On 28 June, the Queen was involved in the largest Fleet Review in modern times in the Solent, in which 167 ships from 35 nations took part. The Queen inspected the international fleet from the Antarctic patrol ship HMS Endurance. The fleet included six aircraft carriers (modern capital ships): Charles De Gaulle, Illustrious, Invincible, Ocean, Príncipe de Asturias and Saipan. In the evening a symbolic re-enactment of the battle was staged with fireworks and various small ships playing parts in the battle.

Lieutenant John Lapenotière's historic voyage in HMS Pickle bringing the news of the victory from the fleet to Falmouth and thence by post chaise to the Admiralty in London was commemorated by the inauguration of The Trafalgar Way and further highlighted by the New Trafalgar Dispatch celebrations from July to September in which an actor played the part of Lapenotière and re-enacted parts of the historic journey.

On the actual anniversary day, 21 October, naval manoeuvres were conducted in Trafalgar Bay near Cádiz involving a combined fleet from Britain, Spain, and France. Many descendants of people present at the battle, including members of Nelson's family, were at the ceremony. [92]

The Battle of Trafalgar by J. M. W. Turner (oil on canvas, 1822-1824) combines events from several moments during the battle Turner, The Battle of Trafalgar (1822).jpg
The Battle of Trafalgar by J. M. W. Turner (oil on canvas, 1822–1824) combines events from several moments during the battle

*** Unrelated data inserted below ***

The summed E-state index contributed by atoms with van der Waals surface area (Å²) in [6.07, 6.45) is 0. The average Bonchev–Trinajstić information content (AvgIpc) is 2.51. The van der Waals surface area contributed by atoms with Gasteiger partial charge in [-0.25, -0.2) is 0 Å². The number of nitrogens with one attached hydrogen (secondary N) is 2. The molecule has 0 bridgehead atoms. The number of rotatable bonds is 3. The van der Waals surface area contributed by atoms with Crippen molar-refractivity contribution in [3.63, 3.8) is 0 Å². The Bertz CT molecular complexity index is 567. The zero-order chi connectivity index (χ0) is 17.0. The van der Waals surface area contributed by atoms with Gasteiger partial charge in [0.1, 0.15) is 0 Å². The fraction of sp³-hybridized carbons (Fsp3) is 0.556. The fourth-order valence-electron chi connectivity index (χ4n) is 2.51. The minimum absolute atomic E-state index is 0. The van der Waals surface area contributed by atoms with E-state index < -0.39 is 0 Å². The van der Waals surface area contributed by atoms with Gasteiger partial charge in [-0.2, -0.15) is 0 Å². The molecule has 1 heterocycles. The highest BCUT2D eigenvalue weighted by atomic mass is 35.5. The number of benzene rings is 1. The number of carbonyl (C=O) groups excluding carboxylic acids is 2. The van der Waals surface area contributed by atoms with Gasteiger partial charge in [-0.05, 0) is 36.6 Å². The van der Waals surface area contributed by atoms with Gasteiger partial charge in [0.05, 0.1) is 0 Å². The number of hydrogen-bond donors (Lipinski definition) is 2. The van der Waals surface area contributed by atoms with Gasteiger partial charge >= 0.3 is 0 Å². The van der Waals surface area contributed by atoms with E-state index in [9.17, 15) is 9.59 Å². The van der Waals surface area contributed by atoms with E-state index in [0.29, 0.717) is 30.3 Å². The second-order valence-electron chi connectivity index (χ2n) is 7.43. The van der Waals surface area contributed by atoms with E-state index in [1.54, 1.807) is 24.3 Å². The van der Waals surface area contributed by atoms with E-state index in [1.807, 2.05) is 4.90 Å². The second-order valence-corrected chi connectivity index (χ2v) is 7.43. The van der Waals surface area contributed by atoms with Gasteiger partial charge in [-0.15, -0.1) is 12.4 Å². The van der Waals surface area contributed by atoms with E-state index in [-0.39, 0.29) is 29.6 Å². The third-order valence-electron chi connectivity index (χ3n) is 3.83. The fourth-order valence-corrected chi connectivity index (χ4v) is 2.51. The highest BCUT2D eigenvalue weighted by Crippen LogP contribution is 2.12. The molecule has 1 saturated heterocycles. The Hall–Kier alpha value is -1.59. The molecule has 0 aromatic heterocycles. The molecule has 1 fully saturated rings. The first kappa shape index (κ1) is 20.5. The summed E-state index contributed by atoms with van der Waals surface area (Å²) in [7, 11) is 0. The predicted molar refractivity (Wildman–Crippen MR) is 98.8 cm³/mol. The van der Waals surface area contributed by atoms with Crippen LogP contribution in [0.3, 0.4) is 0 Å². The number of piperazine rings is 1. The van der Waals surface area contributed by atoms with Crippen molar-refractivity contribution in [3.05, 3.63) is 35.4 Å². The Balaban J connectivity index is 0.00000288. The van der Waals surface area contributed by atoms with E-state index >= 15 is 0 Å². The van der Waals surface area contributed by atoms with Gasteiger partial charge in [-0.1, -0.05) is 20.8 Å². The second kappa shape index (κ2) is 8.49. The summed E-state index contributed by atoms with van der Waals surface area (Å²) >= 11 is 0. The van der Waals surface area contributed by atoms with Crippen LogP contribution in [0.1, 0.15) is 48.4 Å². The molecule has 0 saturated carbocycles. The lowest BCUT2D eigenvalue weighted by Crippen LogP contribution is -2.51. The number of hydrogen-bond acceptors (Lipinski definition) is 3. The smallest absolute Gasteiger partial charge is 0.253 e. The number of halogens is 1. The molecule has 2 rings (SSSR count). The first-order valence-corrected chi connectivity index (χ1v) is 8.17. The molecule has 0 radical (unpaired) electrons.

In other media

See also


  1. Adkin 2007, p. 524.
  2. 1 2 Adkins 2004, p. 190.
  3. "Napoleonic Wars". U.S. Army. Archived from the original on 28 July 2014. Retrieved 1 July 2017.
  4. Bennet, Geoffrey (2004). The Battle of Trafalgar. England: Pen & Sword Books Limited, CPI UK, South Yorkshire.
  5. Kongstam, Angus (2003) [2003]. "The New Alexander". Historical Atlas of the Napoleonic Era. London: Mercury Books. p. 46. ISBN   1904668046.
  6. Stilwell (Ed.) (2005) pp. 22–24
  7. Willis (2013) p. 247
  8. Adkins & Adkins (2006) p. 134
  9. Stilwell (Ed.) (2005) p. 107
  10. When offered his pick from the Navy List by Lord Barham (the First Lord of the Admiralty), Nelson replied "Choose yourself, my lord, the same spirit actuates the whole profession; you cannot choose wrong" ( Allen 1853 , p. 210).
  11. Stilwell (Ed.) (2005) p. 104
  12. Best (2005) p. 97
  13. 1 2 Best (2005) p. 121
  14. 1 2 Lavery (2009) p. 171
  15. Admirals of the time, due to the slowness of communications, were given considerable autonomy to make strategic as well as tactical decisions.
  16. Best (2005) p. 137
  17. Best (2005) p. 141